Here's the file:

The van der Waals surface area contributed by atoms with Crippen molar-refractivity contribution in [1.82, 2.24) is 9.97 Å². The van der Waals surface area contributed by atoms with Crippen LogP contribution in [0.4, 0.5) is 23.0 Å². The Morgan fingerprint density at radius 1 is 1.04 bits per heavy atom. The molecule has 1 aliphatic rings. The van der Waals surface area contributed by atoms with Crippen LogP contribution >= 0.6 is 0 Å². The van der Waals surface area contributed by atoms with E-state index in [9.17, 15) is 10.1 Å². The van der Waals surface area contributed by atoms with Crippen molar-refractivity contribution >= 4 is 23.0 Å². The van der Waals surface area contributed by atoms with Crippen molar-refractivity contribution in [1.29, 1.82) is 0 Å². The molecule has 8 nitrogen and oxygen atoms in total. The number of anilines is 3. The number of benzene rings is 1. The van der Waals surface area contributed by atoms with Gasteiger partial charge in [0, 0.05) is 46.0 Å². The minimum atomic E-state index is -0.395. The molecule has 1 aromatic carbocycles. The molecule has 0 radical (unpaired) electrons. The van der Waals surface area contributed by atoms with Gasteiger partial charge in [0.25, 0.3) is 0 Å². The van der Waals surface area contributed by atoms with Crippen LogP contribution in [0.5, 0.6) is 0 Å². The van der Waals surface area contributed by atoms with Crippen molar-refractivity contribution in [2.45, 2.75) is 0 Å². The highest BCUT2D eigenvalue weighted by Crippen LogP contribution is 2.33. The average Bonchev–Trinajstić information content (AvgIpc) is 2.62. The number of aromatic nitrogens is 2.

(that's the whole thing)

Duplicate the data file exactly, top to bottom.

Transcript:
The van der Waals surface area contributed by atoms with Crippen molar-refractivity contribution in [1.82, 2.24) is 9.97 Å². The van der Waals surface area contributed by atoms with Crippen LogP contribution in [0.4, 0.5) is 23.0 Å². The Morgan fingerprint density at radius 1 is 1.04 bits per heavy atom. The molecule has 1 aliphatic rings. The van der Waals surface area contributed by atoms with Crippen LogP contribution >= 0.6 is 0 Å². The van der Waals surface area contributed by atoms with E-state index in [9.17, 15) is 10.1 Å². The van der Waals surface area contributed by atoms with Crippen molar-refractivity contribution >= 4 is 23.0 Å². The van der Waals surface area contributed by atoms with Crippen molar-refractivity contribution in [1.29, 1.82) is 0 Å². The molecule has 8 nitrogen and oxygen atoms in total. The number of anilines is 3. The number of benzene rings is 1. The van der Waals surface area contributed by atoms with Gasteiger partial charge in [0, 0.05) is 46.0 Å². The minimum atomic E-state index is -0.395. The molecule has 1 aromatic carbocycles. The molecule has 0 radical (unpaired) electrons. The van der Waals surface area contributed by atoms with Gasteiger partial charge in [0.25, 0.3) is 0 Å². The van der Waals surface area contributed by atoms with Crippen LogP contribution in [0.5, 0.6) is 0 Å². The van der Waals surface area contributed by atoms with Crippen molar-refractivity contribution in [2.45, 2.75) is 0 Å². The highest BCUT2D eigenvalue weighted by Crippen LogP contribution is 2.33. The average Bonchev–Trinajstić information content (AvgIpc) is 2.62. The number of aromatic nitrogens is 2.